Last June, San Francisco firefighters discovered the body of Freddy Canul-Arguello, 23, burned beyond recognition alongside a trash bin. The gay man had moved from Mexico with his brother Ivan about four years ago after learning of the city’s gay-friendly reputation. He was by all accounts a happy man who loved life and often performed in drag at local venues.
According to a recent report from the National Coalition of Anti-Violence Programs, 70% of anti-LGBT murder victims in 2010 were people of color. The study documented 27 anti-LGBT- motivated killings in 2010, the second highest annual total in the past decade.
Morgan Bassichis, the organizing director at San Francisco’s Community United Against Violence, notes that those in this group are affected by layers of discrimination. “If you are both LGBT and a person of color,” says Bassichis, “that means you are less likely to have a job, a place to live, or health care, which means you’re more likely to be homeless, incarcerated, and sick. All this means that LGBT people of color’s lives are cut short, either by violence or poverty.”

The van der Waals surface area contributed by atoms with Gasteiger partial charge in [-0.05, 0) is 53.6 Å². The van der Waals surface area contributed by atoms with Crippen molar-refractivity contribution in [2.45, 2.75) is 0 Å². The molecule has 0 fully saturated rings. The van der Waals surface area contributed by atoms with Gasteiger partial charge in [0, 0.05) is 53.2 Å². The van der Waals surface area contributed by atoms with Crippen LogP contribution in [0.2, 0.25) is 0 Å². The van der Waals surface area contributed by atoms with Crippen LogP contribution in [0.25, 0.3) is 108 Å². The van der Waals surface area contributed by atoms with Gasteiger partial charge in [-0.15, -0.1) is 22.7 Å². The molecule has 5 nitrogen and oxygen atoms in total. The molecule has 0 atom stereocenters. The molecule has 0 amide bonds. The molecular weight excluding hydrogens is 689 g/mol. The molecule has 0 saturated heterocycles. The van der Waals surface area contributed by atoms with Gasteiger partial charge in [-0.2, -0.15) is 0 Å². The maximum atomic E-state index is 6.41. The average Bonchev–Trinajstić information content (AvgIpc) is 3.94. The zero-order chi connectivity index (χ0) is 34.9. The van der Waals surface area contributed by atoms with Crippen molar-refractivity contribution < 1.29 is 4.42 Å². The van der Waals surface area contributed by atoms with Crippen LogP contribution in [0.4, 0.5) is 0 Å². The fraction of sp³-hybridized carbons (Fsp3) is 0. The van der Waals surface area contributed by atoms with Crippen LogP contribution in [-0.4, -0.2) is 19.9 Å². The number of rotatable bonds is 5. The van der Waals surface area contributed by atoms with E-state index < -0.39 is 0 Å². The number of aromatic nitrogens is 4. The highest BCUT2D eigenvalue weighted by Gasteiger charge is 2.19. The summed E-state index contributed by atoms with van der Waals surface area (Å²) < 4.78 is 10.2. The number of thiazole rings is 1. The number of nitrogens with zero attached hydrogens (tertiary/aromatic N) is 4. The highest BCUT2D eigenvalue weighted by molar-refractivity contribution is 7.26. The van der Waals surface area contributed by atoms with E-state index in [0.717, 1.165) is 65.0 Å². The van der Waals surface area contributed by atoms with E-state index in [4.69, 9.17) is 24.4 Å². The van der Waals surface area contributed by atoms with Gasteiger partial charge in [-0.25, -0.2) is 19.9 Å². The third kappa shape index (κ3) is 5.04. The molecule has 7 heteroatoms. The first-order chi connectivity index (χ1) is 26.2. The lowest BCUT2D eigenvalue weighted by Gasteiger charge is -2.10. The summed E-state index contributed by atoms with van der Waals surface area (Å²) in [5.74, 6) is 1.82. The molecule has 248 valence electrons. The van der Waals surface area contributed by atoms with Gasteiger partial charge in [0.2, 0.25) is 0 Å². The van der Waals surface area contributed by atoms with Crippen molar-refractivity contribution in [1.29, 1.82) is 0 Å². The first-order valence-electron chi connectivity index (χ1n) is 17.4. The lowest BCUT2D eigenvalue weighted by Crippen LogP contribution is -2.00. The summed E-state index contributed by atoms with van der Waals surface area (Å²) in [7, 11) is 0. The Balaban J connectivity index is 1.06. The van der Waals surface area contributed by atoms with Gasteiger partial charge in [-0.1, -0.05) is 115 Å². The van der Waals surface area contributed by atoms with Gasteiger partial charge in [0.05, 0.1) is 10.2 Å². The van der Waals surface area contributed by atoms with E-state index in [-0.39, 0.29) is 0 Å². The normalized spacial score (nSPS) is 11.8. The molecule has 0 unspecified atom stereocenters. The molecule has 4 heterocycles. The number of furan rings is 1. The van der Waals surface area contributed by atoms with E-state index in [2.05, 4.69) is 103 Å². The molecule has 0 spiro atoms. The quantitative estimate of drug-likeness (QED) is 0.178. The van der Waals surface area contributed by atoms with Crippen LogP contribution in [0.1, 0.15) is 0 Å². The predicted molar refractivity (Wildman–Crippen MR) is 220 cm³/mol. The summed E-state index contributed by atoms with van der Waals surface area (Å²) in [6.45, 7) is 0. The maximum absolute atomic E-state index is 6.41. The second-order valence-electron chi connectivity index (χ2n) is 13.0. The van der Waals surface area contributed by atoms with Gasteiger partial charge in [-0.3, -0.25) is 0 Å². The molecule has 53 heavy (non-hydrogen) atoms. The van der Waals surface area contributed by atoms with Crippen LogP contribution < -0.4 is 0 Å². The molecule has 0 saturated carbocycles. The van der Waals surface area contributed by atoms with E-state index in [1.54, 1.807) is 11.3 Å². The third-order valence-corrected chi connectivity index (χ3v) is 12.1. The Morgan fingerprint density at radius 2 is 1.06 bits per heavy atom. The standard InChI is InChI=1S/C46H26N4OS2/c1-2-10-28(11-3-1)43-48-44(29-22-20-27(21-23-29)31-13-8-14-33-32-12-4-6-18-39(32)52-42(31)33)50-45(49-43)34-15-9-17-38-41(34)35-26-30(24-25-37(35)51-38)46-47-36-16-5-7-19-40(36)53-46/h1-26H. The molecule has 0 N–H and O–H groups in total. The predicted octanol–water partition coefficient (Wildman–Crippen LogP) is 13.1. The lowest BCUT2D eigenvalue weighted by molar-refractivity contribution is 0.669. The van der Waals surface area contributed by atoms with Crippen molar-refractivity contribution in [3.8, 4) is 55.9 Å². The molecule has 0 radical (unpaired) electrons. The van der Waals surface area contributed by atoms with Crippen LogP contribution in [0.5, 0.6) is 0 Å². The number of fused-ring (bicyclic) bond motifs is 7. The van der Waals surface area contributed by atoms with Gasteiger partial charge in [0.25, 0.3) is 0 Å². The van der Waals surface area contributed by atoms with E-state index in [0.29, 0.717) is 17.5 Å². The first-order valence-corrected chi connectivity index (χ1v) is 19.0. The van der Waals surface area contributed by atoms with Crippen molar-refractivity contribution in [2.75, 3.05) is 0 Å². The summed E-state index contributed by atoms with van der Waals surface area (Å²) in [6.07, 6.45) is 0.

In the case of Canul-Arguello, the attorney for suspect David M. Diaz says the young man’s death was not a hate crime but a “terrible accident.” Public defender Alex Lilien told reporters the death was due to “some form of erotic asphyxiation” during consensual sex gone awry. Prosecutors have charged Diaz with second-degree murder, arson, and willful mutilation of a corpse, and he has pleaded not guilty.
Regardless of the outcome of Diaz’s trial, Bassichis wants to put an end to this wave of violence, something that’s more than just a terrible statistic. “The first step in ending the violent death of so many LGBT people of color is to put their issues at the center of the LGBT agenda: affordable housing, health care, employment, public benefits, and education,” he says. “When people have a safety net, they are less vulnerable to violence, plain and simple.”